Dell Streak 10 Pro debuts in China

The PC maker introduces its long-awaited 10-inch Android tablet in China. Company executives believe the U.S. market for 10-inch designs has too many "inhibitors" at the moment.

Dell Streak 10 Pro
Dell Streak 10 Pro Dell press photo, via Engadget

Dell has launched its first 10-inch tablet, according to Dow Jones Newswire and Engadget.

CNET reported exclusively in June that Dell would launch its 10-inch Android tablet in China first.

This is Dell's third tablet and its first 10-inch Android Honeycomb-based tablet that competes with likes of Apple's iPad and Motorola's Xoom.

Some of the salient specifications include a thickness of 12 millimeters (0.47 inches), a weight of about 700 grams (about 1.5 pounds), edge-to-edge glass, a brushed aluminum back, a 1280-by-800 screen, front- and rear-facing cameras (including a 5-megapixel camera), full 1080p video playback, an SD slot, and an Nvidia Tegra dual-core processor, as CNET reported previously.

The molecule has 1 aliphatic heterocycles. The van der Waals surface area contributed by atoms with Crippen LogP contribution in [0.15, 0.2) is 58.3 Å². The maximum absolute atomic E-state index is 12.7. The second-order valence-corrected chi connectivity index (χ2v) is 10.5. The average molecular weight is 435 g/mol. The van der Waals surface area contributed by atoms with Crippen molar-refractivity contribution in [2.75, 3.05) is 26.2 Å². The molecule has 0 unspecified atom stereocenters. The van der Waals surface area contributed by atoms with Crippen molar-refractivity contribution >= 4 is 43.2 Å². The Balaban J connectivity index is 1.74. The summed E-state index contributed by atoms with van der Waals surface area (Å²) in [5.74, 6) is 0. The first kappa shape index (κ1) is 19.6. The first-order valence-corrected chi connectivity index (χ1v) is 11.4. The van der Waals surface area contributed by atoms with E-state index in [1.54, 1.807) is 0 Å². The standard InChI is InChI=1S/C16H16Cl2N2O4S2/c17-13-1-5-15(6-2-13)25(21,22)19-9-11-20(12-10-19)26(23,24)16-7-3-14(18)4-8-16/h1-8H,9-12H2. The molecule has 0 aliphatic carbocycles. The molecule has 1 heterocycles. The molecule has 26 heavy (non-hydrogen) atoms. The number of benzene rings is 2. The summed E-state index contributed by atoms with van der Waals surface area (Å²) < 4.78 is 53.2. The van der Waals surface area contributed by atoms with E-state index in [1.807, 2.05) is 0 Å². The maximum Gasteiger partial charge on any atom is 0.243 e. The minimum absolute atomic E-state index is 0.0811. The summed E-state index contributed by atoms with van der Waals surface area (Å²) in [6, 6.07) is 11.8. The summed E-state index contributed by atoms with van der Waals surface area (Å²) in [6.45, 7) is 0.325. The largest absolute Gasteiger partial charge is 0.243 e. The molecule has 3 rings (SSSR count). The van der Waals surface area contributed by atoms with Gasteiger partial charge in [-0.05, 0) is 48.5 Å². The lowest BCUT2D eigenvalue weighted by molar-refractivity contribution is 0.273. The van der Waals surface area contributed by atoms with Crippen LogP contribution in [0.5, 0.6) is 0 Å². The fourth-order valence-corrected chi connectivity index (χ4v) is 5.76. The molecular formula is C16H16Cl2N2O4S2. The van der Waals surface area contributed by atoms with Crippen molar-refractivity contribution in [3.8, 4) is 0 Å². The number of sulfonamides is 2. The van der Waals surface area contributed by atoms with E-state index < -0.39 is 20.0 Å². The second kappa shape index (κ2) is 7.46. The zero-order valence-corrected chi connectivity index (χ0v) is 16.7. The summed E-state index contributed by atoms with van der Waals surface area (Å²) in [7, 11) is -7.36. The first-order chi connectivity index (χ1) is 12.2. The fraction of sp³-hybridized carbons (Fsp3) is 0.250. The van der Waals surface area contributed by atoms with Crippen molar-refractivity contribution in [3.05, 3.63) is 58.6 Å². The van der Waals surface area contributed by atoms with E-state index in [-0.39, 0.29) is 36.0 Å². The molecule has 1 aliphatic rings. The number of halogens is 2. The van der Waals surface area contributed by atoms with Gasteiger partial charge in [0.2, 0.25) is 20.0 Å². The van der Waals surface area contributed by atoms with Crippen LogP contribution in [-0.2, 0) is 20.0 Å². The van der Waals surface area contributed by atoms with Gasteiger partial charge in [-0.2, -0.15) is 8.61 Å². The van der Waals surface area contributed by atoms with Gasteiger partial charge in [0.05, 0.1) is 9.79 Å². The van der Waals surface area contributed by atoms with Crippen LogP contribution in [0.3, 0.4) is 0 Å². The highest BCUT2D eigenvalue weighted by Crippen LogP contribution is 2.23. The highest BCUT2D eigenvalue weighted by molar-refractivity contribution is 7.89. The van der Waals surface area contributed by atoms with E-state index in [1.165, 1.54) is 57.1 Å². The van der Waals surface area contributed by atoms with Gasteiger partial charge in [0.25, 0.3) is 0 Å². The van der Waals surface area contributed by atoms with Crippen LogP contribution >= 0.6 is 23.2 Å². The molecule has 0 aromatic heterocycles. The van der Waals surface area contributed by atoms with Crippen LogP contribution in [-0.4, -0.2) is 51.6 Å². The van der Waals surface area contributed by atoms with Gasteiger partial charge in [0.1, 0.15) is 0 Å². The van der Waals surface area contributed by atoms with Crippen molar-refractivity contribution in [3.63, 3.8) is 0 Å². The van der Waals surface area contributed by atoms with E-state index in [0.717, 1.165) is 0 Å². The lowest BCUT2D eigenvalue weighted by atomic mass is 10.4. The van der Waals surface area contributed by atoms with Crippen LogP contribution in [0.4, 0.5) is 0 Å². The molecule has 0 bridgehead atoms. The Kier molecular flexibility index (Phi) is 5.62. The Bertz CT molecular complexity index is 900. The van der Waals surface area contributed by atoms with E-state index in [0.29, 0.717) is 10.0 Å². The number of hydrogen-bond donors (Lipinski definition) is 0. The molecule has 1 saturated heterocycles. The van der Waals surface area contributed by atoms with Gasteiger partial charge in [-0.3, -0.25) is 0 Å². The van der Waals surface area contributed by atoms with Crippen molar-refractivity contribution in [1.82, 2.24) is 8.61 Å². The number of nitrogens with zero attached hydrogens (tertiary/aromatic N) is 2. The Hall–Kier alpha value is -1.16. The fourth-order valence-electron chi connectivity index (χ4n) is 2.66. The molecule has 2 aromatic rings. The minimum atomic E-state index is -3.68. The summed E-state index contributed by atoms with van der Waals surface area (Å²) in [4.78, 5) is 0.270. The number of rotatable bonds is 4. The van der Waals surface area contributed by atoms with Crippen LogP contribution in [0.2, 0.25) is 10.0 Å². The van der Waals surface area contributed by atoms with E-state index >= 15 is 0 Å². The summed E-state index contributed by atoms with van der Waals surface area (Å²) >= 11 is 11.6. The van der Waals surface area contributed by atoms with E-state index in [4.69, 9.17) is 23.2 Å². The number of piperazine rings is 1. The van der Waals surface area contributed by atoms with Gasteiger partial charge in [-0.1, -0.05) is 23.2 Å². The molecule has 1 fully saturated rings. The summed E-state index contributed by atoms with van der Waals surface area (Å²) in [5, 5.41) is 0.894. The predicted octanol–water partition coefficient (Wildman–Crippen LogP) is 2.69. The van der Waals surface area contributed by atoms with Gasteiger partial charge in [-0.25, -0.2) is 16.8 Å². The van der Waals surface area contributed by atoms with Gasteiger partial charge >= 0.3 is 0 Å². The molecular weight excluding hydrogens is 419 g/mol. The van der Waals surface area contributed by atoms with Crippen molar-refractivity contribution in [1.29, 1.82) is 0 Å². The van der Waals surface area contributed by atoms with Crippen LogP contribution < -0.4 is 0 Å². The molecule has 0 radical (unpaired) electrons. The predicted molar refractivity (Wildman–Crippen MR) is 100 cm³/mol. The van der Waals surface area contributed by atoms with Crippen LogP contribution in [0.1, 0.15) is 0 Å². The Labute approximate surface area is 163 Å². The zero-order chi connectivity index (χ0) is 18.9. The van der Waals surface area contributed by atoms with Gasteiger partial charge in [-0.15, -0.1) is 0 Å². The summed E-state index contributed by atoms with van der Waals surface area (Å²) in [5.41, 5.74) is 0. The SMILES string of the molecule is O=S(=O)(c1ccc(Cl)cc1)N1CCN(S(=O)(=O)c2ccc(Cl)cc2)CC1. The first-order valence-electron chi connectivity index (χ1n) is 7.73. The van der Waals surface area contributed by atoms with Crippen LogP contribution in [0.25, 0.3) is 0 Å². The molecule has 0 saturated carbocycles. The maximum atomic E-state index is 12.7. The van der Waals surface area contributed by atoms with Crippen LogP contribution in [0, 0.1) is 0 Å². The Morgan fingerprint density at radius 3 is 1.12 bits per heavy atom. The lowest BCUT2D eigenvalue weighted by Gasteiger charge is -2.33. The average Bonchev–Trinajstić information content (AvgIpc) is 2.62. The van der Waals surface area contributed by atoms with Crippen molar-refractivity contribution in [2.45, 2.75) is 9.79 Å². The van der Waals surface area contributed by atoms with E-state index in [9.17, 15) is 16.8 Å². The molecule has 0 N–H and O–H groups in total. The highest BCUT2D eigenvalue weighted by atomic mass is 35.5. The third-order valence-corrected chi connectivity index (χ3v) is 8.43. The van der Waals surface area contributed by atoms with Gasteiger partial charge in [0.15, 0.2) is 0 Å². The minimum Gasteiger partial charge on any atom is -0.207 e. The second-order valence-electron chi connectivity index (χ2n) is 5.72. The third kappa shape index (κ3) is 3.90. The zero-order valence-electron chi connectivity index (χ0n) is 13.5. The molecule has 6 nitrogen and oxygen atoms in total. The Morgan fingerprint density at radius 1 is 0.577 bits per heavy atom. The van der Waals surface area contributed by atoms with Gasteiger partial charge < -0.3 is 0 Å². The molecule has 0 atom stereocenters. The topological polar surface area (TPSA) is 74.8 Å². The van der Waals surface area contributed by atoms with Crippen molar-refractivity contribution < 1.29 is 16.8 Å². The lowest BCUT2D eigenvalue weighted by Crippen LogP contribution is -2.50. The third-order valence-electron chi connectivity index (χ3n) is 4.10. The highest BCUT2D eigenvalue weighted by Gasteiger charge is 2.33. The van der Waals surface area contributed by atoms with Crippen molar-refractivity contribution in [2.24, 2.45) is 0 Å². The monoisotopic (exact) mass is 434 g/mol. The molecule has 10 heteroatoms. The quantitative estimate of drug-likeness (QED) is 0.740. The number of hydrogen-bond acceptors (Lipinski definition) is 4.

The tablet can also be purchased with a dock that has multiple USB ports, a USB host mode that allows PC-like emulation capabilities, HDMI video, the ability to run separate Citrix sessions on external monitors, and an Ethernet port, among other features.

Dell's Streak 10 Pro tablet is priced at 2,999 yuan or about $465.

The U.S. market doesn't offer a viable 10-inch tablet opportunity for Dell right now, John Thode, a Dell vice president and manager of Dell's mobility business, told CNET back in June. "This...avoids a bunch of the inhibitors and barriers to success that we've seen in the U.S. market," said Thode. "Things like confusion over what exactly Android is bringing to the table."

A 10-inch tablet will launch in the U.S. later, though it's not clear when. Dell already markets smaller tablets in the U.S., such as the Dell Streak 7, and a hybrid product, the Inspiron Duo.

There are roughly 10,000 stores that sell Dell products in China and, by the end of the this year, there will be 2,000 service centers to which customers can bring Dell products, according to the company.

About the author

Brooke Crothers writes about mobile computer systems, including laptops, tablets, smartphones: how they define the computing experience and the hardware that makes them tick. He has served as an editor at large at CNET News and a contributing reporter to The New York Times' Bits and Technology sections. His interest in things small began when living in Tokyo in a very small apartment for a very long time.


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